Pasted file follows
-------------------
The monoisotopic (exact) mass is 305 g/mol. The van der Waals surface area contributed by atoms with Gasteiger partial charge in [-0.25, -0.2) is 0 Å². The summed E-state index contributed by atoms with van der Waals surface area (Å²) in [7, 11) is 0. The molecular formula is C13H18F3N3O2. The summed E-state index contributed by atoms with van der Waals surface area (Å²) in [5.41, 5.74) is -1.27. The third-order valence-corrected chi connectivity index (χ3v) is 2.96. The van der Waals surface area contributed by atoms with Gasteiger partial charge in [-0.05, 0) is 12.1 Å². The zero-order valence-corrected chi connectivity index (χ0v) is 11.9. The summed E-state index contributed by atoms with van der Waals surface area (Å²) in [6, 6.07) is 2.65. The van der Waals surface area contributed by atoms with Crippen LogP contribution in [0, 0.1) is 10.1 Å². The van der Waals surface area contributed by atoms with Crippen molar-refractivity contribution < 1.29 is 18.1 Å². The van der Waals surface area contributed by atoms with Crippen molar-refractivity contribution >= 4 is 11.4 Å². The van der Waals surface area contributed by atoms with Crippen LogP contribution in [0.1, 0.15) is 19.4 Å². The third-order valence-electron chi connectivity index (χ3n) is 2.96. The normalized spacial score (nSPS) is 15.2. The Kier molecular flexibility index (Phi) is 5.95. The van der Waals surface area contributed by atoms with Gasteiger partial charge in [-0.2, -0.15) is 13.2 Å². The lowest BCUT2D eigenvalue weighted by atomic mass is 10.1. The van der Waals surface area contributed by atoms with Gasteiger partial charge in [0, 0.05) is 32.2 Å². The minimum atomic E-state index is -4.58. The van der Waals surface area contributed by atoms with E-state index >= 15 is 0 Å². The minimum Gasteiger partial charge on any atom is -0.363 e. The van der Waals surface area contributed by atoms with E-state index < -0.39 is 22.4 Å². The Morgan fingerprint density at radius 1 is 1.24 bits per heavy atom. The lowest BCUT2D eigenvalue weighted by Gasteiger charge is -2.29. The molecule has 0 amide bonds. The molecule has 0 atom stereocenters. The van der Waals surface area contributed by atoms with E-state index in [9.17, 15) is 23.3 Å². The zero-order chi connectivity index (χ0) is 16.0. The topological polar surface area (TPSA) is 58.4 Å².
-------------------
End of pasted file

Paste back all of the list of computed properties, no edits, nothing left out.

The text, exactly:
The monoisotopic (exact) mass is 305 g/mol. The van der Waals surface area contributed by atoms with Gasteiger partial charge in [-0.25, -0.2) is 0 Å². The summed E-state index contributed by atoms with van der Waals surface area (Å²) in [7, 11) is 0. The molecular formula is C13H18F3N3O2. The summed E-state index contributed by atoms with van der Waals surface area (Å²) in [5.41, 5.74) is -1.27. The third-order valence-corrected chi connectivity index (χ3v) is 2.96. The van der Waals surface area contributed by atoms with Gasteiger partial charge in [-0.05, 0) is 12.1 Å². The zero-order valence-corrected chi connectivity index (χ0v) is 11.9. The summed E-state index contributed by atoms with van der Waals surface area (Å²) in [6, 6.07) is 2.65. The van der Waals surface area contributed by atoms with Crippen LogP contribution in [0, 0.1) is 10.1 Å². The van der Waals surface area contributed by atoms with Crippen molar-refractivity contribution < 1.29 is 18.1 Å². The van der Waals surface area contributed by atoms with Crippen molar-refractivity contribution >= 4 is 11.4 Å². The van der Waals surface area contributed by atoms with Crippen LogP contribution in [0.1, 0.15) is 19.4 Å². The third-order valence-electron chi connectivity index (χ3n) is 2.96. The normalized spacial score (nSPS) is 15.2. The Kier molecular flexibility index (Phi) is 5.95. The van der Waals surface area contributed by atoms with Gasteiger partial charge in [-0.2, -0.15) is 13.2 Å². The lowest BCUT2D eigenvalue weighted by atomic mass is 10.1. The van der Waals surface area contributed by atoms with Gasteiger partial charge in [0, 0.05) is 32.2 Å². The minimum atomic E-state index is -4.58. The van der Waals surface area contributed by atoms with E-state index >= 15 is 0 Å². The minimum Gasteiger partial charge on any atom is -0.363 e. The van der Waals surface area contributed by atoms with E-state index < -0.39 is 22.4 Å². The Morgan fingerprint density at radius 1 is 1.24 bits per heavy atom. The lowest BCUT2D eigenvalue weighted by Gasteiger charge is -2.29. The molecule has 0 amide bonds. The molecule has 0 atom stereocenters. The van der Waals surface area contributed by atoms with E-state index in [9.17, 15) is 23.3 Å². The zero-order chi connectivity index (χ0) is 16.0. The topological polar surface area (TPSA) is 58.4 Å².